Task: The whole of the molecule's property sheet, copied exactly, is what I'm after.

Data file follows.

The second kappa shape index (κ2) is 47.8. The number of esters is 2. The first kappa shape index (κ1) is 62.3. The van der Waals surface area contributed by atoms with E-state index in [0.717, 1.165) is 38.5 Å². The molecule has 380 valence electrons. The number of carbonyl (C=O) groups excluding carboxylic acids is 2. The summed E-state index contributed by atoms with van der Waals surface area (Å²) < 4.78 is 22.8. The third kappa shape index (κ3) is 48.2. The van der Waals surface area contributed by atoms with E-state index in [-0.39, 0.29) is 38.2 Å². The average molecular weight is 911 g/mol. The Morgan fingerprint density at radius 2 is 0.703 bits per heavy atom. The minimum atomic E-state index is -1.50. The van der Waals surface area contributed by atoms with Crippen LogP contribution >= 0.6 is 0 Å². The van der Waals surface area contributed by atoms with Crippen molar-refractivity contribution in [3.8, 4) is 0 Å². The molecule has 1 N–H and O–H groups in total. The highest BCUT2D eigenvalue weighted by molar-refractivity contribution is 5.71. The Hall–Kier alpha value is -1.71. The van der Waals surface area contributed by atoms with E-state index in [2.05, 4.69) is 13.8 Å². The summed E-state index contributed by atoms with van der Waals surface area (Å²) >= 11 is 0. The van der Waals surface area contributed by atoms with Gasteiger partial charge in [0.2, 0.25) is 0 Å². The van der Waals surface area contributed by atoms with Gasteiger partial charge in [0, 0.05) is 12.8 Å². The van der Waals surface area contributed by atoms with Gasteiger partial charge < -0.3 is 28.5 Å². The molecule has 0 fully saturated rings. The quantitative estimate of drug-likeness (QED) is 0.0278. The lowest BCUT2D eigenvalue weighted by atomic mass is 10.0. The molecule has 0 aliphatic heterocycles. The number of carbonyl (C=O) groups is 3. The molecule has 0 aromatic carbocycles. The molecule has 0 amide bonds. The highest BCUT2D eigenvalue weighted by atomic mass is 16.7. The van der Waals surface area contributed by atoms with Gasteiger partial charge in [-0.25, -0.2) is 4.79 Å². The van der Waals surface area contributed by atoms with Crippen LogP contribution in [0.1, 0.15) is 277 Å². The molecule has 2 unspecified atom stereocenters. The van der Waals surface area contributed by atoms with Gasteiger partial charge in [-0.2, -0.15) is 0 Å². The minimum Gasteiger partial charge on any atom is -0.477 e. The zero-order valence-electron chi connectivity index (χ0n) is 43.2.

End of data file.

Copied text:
The second kappa shape index (κ2) is 47.8. The number of esters is 2. The first kappa shape index (κ1) is 62.3. The van der Waals surface area contributed by atoms with E-state index in [0.717, 1.165) is 38.5 Å². The molecule has 380 valence electrons. The number of carbonyl (C=O) groups excluding carboxylic acids is 2. The summed E-state index contributed by atoms with van der Waals surface area (Å²) < 4.78 is 22.8. The third kappa shape index (κ3) is 48.2. The van der Waals surface area contributed by atoms with E-state index in [-0.39, 0.29) is 38.2 Å². The average molecular weight is 911 g/mol. The Morgan fingerprint density at radius 2 is 0.703 bits per heavy atom. The minimum atomic E-state index is -1.50. The van der Waals surface area contributed by atoms with Crippen LogP contribution >= 0.6 is 0 Å². The van der Waals surface area contributed by atoms with Crippen molar-refractivity contribution in [3.8, 4) is 0 Å². The molecule has 1 N–H and O–H groups in total. The highest BCUT2D eigenvalue weighted by molar-refractivity contribution is 5.71. The Hall–Kier alpha value is -1.71. The van der Waals surface area contributed by atoms with E-state index in [2.05, 4.69) is 13.8 Å². The summed E-state index contributed by atoms with van der Waals surface area (Å²) >= 11 is 0. The van der Waals surface area contributed by atoms with Gasteiger partial charge in [0.2, 0.25) is 0 Å². The van der Waals surface area contributed by atoms with Gasteiger partial charge in [0, 0.05) is 12.8 Å². The van der Waals surface area contributed by atoms with Gasteiger partial charge < -0.3 is 28.5 Å². The molecule has 0 fully saturated rings. The quantitative estimate of drug-likeness (QED) is 0.0278. The lowest BCUT2D eigenvalue weighted by atomic mass is 10.0. The molecule has 0 aliphatic heterocycles. The number of carbonyl (C=O) groups is 3. The molecule has 0 aromatic carbocycles. The molecule has 0 amide bonds. The highest BCUT2D eigenvalue weighted by atomic mass is 16.7. The van der Waals surface area contributed by atoms with Gasteiger partial charge in [-0.25, -0.2) is 4.79 Å². The van der Waals surface area contributed by atoms with Crippen LogP contribution in [0.1, 0.15) is 277 Å². The molecule has 2 unspecified atom stereocenters. The van der Waals surface area contributed by atoms with Gasteiger partial charge in [-0.2, -0.15) is 0 Å². The minimum Gasteiger partial charge on any atom is -0.477 e. The zero-order valence-electron chi connectivity index (χ0n) is 43.2.